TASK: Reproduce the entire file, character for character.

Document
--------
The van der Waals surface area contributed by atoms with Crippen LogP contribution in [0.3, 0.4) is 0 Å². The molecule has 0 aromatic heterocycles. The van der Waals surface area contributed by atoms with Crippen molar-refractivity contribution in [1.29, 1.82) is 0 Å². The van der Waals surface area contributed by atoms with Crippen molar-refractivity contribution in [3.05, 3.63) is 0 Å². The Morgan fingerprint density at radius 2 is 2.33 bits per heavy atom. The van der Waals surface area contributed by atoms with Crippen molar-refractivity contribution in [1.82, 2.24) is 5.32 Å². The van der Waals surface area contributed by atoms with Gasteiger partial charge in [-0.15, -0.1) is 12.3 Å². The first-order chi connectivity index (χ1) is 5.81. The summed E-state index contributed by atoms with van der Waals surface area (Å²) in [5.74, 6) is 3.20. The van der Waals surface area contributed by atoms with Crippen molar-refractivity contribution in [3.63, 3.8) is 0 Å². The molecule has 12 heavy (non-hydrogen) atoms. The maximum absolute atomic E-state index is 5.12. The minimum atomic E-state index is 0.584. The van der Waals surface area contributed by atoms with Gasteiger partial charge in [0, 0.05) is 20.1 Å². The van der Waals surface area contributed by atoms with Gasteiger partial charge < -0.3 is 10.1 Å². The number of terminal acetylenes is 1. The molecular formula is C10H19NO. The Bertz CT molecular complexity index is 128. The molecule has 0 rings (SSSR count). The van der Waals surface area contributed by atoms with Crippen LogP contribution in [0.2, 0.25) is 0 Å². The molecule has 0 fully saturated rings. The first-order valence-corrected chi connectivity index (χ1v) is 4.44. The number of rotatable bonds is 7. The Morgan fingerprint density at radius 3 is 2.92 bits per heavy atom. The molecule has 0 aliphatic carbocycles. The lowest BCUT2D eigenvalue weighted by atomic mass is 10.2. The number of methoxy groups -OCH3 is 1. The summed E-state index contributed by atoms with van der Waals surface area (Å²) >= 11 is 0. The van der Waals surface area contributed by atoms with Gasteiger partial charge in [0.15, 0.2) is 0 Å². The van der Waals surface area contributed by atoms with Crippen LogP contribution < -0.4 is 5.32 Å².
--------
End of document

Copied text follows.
The van der Waals surface area contributed by atoms with Crippen LogP contribution in [0.3, 0.4) is 0 Å². The molecule has 0 aromatic heterocycles. The van der Waals surface area contributed by atoms with Crippen molar-refractivity contribution in [1.29, 1.82) is 0 Å². The van der Waals surface area contributed by atoms with Crippen molar-refractivity contribution in [3.05, 3.63) is 0 Å². The Morgan fingerprint density at radius 2 is 2.33 bits per heavy atom. The van der Waals surface area contributed by atoms with Crippen molar-refractivity contribution in [1.82, 2.24) is 5.32 Å². The van der Waals surface area contributed by atoms with Gasteiger partial charge in [-0.15, -0.1) is 12.3 Å². The first-order chi connectivity index (χ1) is 5.81. The summed E-state index contributed by atoms with van der Waals surface area (Å²) in [5.74, 6) is 3.20. The van der Waals surface area contributed by atoms with Crippen molar-refractivity contribution in [3.63, 3.8) is 0 Å². The molecule has 12 heavy (non-hydrogen) atoms. The maximum absolute atomic E-state index is 5.12. The minimum atomic E-state index is 0.584. The van der Waals surface area contributed by atoms with Gasteiger partial charge in [0, 0.05) is 20.1 Å². The van der Waals surface area contributed by atoms with Gasteiger partial charge < -0.3 is 10.1 Å². The number of terminal acetylenes is 1. The molecular formula is C10H19NO. The Bertz CT molecular complexity index is 128. The molecule has 0 rings (SSSR count). The van der Waals surface area contributed by atoms with Crippen LogP contribution in [0.2, 0.25) is 0 Å². The molecule has 0 fully saturated rings. The first-order valence-corrected chi connectivity index (χ1v) is 4.44. The number of rotatable bonds is 7. The Morgan fingerprint density at radius 3 is 2.92 bits per heavy atom. The molecule has 0 aliphatic carbocycles. The lowest BCUT2D eigenvalue weighted by atomic mass is 10.2. The number of methoxy groups -OCH3 is 1. The summed E-state index contributed by atoms with van der Waals surface area (Å²) >= 11 is 0. The van der Waals surface area contributed by atoms with Gasteiger partial charge in [0.15, 0.2) is 0 Å². The van der Waals surface area contributed by atoms with Crippen LogP contribution < -0.4 is 5.32 Å².